The weekend two weeks ago it was fog, that made my morning promenade along the river Umeälven special. Yesterday it was snowfall. As you can see on the three photos, the snowfall weakened more and more and most of the snow thawed away during the day. But it was a another beautiful reminder for the next winter to come.
The weather on my way home from yesterday night’s chamber choir rehearsal was, well …
It was sleeting and snowing quite intensely with temperatures around the freezing point. I was really glad, that I got a lift, because the driver’s car already had winter tyres – but not mine. When I arrived in Skelleftehamn it was dry, but I could here some rain showers later that night.
This morning it was sunny, -2 °C and the street was icy. Final call for changing my tyres. I arrived at the garage 15 minutes before opening, because I expected loooong waiting queues, but interestingly enough I was the very first. It was a beautiful morning with blue sky and the sun illuminated the yellow birch trees, shone on the frozen puddles and through the ice-covered car windows. Time to take some pictures with my iPhone.
Soon my car was equipped with my winter tyres “Hakka 9” and I could drive to work. I wouldn’t have dared with summer tyres. A snapshot from my way to work:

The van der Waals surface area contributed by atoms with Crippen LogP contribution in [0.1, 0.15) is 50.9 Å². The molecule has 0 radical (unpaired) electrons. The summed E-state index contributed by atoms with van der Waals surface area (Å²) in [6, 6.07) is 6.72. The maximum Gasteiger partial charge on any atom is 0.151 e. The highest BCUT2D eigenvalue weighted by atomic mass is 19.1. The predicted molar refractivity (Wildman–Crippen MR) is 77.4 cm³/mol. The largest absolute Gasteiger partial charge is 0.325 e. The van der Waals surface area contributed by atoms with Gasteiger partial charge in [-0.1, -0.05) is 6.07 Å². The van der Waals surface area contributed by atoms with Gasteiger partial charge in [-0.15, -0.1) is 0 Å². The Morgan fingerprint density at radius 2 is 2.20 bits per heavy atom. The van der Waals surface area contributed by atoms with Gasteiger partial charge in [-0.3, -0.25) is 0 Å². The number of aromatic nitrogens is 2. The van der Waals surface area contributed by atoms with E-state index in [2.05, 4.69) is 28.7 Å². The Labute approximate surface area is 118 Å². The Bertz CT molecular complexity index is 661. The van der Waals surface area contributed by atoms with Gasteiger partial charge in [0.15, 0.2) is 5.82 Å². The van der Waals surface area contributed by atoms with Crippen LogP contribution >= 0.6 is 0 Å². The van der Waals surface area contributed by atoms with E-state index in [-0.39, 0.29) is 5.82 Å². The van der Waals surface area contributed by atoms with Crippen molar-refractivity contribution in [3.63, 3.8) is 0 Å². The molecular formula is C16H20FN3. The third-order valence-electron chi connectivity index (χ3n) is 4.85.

By the way: “Hakka 9” is how the Swedes call Nokian’s “Hakkapeliitta 9”. These studded winter tyres are excellent, but many Swedes struggle with the Finnish name.
The first autumn colours on Gåsören
21, 22 September – Annika and I are invited by Solveig and Tommy to their summer cottage on Gåsören. Tommy picks us up by boat and after a short cruise we arrive at the small harbour, where Solveig already waits for us.
We have a wonderful evening with delicious food (hand-picked porcini mushrooms!) and inspiring conversations. And the weather is just great – first a blue and sunny sky, then after sunset a starry night. After a short nightly walk to the lighthouse – built in 1912 and still active – we go to bed.
The next morning I wake up early and take photographs of the splashing waves at the eastern shore. It’s a bit windy and the temperatures are near freezing. A lot of trees still have green leaves but some of the birches and rowan trees have become colourful, especially when illuminated by the low morning sun.
After breakfast we take a stroll round the small island together before we get a lift back to the mainland. Tack så mycket, Solveig and Tommy. We are looking forward to meet again!